4. Davis, M., Ethics and the University , Routledge, London and New York, 1999: 166-167.
  5. Richard T. De George, "Ethical Responsibilities of Engineers in Large Organizations: The Pinto Case," in Ethical Issues in Engineering, ed. Deborah G. Johnson (1991) New Jersey: Prentice-Hall: 175-186.
  6. Charles Harris, Michael Pritchard and Michael Rabins (2005) Engineering Ethics: Concepts and Cases , 3rd Ed. Belmont, CA: Thomson/Wadsworth: 203-206.
  7. Huff, Chuck and Jawer, Bruce, "Toward a Design Ethics for Computing Professionals in Social Issues in Computing: Putting Computing in its Place , Huff, Chuck and Finholt, Thomas Eds. (1994) New York: McGraw-Hill, Inc.
  8. Mill, J.S. (1978). On Liberty: Chapter 1 . Indianapolis, IN: Hackett Publishing Company.
  9. Solomon, Robert C. (1999) A Better Way to Think About Business: How Personal Integrity Leads to Corporate Success . Oxford, UK: Oxford University Press.
  10. Spinello, R.A. (2001). "Internet Service Providers and Defamation: New Standards of Liability." In Readings in Cyberethics . Sudbury, MA: Jones and Bartlett Publishers, 198-209.
  11. Tavani, H.T. (2004). Ethics and Technology: Ethical Issues in an Age of Information and Communication Technology . Danvers, MA: John Wiley and Sons, 251-255.
  12. Velasquez, M. "Why Corporations Are Not Morally Responsible for Anything They Do." Business and Professional Ethics Journal . 2(2): 1-18.
  13. Anthony Weston. (2001) A Practical Companion to Ethics , 2nd ed. USA: Oxford University Press, 2001, Chapter 3.
  14. Carolyn Whitbeck (1998) Ethics in Engineering Practice and Research . U.K. Cambridge University Press: 55-72 and 176-181.
  15. Wike, Victoria S. (2001) "Professional Engineering Ethics Bahavior: A Values-based Approach," Proceedings of the 2001 American Society for Engineering Education Annual Conference and Exposition, Session 2461 .

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Questions & Answers

where we get a research paper on Nano chemistry....?
Maira Reply
what are the products of Nano chemistry?
Maira Reply
There are lots of products of nano chemistry... Like nano coatings.....carbon fiber.. And lots of others..
Even nanotechnology is pretty much all about chemistry... Its the chemistry on quantum or atomic level
no nanotechnology is also a part of physics and maths it requires angle formulas and some pressure regarding concepts
Preparation and Applications of Nanomaterial for Drug Delivery
Hafiz Reply
Application of nanotechnology in medicine
what is variations in raman spectra for nanomaterials
Jyoti Reply
I only see partial conversation and what's the question here!
Crow Reply
what about nanotechnology for water purification
RAW Reply
please someone correct me if I'm wrong but I think one can use nanoparticles, specially silver nanoparticles for water treatment.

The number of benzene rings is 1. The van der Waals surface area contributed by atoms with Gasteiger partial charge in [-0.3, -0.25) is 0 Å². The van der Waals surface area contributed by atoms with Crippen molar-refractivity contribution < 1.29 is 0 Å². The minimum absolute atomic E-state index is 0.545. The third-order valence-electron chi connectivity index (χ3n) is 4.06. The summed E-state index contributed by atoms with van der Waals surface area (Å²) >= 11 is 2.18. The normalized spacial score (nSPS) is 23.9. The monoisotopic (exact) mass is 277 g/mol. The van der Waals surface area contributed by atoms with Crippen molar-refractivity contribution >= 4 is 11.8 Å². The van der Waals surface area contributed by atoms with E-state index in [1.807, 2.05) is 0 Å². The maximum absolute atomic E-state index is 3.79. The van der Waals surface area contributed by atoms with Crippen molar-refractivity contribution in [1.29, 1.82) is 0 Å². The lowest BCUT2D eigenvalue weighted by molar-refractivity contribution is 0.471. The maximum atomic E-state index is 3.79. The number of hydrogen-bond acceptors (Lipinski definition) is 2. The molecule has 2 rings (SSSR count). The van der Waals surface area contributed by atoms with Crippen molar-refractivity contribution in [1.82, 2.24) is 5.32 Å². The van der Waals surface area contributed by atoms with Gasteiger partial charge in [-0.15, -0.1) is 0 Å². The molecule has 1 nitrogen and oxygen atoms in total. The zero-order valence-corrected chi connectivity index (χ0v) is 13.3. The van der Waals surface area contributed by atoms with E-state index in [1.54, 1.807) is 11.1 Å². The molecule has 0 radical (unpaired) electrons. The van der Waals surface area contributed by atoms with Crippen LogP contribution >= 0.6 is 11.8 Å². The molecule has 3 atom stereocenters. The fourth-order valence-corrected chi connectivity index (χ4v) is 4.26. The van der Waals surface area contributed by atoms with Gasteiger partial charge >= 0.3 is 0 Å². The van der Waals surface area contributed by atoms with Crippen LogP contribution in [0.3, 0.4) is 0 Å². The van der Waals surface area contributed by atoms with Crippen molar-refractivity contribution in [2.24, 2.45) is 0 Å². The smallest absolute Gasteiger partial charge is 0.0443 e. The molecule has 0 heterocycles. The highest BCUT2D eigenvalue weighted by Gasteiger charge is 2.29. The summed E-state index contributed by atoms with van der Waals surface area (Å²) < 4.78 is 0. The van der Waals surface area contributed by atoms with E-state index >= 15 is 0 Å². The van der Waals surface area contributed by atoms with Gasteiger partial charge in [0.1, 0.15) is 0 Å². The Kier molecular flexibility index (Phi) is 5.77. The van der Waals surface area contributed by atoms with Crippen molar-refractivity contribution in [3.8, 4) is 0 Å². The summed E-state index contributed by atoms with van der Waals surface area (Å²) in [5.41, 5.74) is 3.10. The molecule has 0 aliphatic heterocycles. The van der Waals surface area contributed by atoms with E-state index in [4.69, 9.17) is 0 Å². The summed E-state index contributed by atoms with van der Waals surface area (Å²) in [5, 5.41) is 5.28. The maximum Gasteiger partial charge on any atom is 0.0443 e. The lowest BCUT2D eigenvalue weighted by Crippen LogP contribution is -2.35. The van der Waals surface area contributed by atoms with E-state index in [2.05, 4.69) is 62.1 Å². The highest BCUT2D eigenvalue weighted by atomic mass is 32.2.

yes that's correct
I think
Nasa has use it in the 60's, copper as water purification in the moon travel.
nanocopper obvius
what is the stm
Brian Reply
is there industrial application of fullrenes. What is the method to prepare fullrene on large scale.?
industrial application...? mmm I think on the medical side as drug carrier, but you should go deeper on your research, I may be wrong
How we are making nano material?
what is a peer
What is meant by 'nano scale'?
What is STMs full form?
scanning tunneling microscope
how nano science is used for hydrophobicity
Do u think that Graphene and Fullrene fiber can be used to make Air Plane body structure the lightest and strongest. Rafiq
what is differents between GO and RGO?
what is simplest way to understand the applications of nano robots used to detect the cancer affected cell of human body.? How this robot is carried to required site of body cell.? what will be the carrier material and how can be detected that correct delivery of drug is done Rafiq
analytical skills graphene is prepared to kill any type viruses .
Any one who tell me about Preparation and application of Nanomaterial for drug Delivery
what is Nano technology ?
Bob Reply
write examples of Nano molecule?
The nanotechnology is as new science, to scale nanometric
nanotechnology is the study, desing, synthesis, manipulation and application of materials and functional systems through control of matter at nanoscale
Is there any normative that regulates the use of silver nanoparticles?
Damian Reply
what king of growth are you checking .?
What fields keep nano created devices from performing or assimulating ? Magnetic fields ? Are do they assimilate ?
Stoney Reply
why we need to study biomolecules, molecular biology in nanotechnology?
Adin Reply
yes I'm doing my masters in nanotechnology, we are being studying all these domains as well..
what school?
biomolecules are e building blocks of every organics and inorganic materials.
how did you get the value of 2000N.What calculations are needed to arrive at it
Smarajit Reply
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Source:  OpenStax, Business ethics. OpenStax CNX. Sep 04, 2013 Download for free at http://legacy.cnx.org/content/col10491/1.11